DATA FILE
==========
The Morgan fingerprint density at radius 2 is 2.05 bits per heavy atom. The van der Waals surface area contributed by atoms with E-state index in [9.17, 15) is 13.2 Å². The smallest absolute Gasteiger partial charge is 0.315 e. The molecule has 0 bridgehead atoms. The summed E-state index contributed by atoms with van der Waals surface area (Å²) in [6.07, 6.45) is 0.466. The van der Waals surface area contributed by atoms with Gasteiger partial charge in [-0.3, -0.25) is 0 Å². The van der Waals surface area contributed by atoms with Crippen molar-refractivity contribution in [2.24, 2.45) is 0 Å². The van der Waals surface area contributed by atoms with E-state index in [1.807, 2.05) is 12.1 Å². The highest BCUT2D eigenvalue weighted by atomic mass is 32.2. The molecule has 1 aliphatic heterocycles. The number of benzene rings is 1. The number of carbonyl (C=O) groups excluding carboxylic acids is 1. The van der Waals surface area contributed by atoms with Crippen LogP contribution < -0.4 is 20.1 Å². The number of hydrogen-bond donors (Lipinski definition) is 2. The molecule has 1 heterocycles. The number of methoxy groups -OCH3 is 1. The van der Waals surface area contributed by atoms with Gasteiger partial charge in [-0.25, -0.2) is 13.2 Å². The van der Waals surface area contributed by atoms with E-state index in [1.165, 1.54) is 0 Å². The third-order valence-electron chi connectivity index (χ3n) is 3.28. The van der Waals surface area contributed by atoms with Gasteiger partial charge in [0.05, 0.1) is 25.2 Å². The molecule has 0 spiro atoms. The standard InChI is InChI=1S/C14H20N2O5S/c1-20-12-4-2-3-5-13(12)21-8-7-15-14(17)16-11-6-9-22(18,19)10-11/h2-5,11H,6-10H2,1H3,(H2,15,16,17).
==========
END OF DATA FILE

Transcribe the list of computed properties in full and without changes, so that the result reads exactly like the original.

The Morgan fingerprint density at radius 2 is 2.05 bits per heavy atom. The van der Waals surface area contributed by atoms with E-state index in [9.17, 15) is 13.2 Å². The smallest absolute Gasteiger partial charge is 0.315 e. The molecule has 0 bridgehead atoms. The summed E-state index contributed by atoms with van der Waals surface area (Å²) in [6.07, 6.45) is 0.466. The van der Waals surface area contributed by atoms with Gasteiger partial charge in [-0.3, -0.25) is 0 Å². The van der Waals surface area contributed by atoms with Crippen molar-refractivity contribution in [2.24, 2.45) is 0 Å². The van der Waals surface area contributed by atoms with E-state index in [1.807, 2.05) is 12.1 Å². The highest BCUT2D eigenvalue weighted by atomic mass is 32.2. The molecule has 1 aliphatic heterocycles. The number of benzene rings is 1. The number of carbonyl (C=O) groups excluding carboxylic acids is 1. The van der Waals surface area contributed by atoms with Crippen LogP contribution < -0.4 is 20.1 Å². The number of hydrogen-bond donors (Lipinski definition) is 2. The molecule has 1 heterocycles. The number of methoxy groups -OCH3 is 1. The van der Waals surface area contributed by atoms with Gasteiger partial charge in [-0.25, -0.2) is 13.2 Å². The van der Waals surface area contributed by atoms with E-state index in [1.165, 1.54) is 0 Å². The third-order valence-electron chi connectivity index (χ3n) is 3.28. The van der Waals surface area contributed by atoms with Gasteiger partial charge in [0.05, 0.1) is 25.2 Å². The molecule has 0 spiro atoms. The standard InChI is InChI=1S/C14H20N2O5S/c1-20-12-4-2-3-5-13(12)21-8-7-15-14(17)16-11-6-9-22(18,19)10-11/h2-5,11H,6-10H2,1H3,(H2,15,16,17).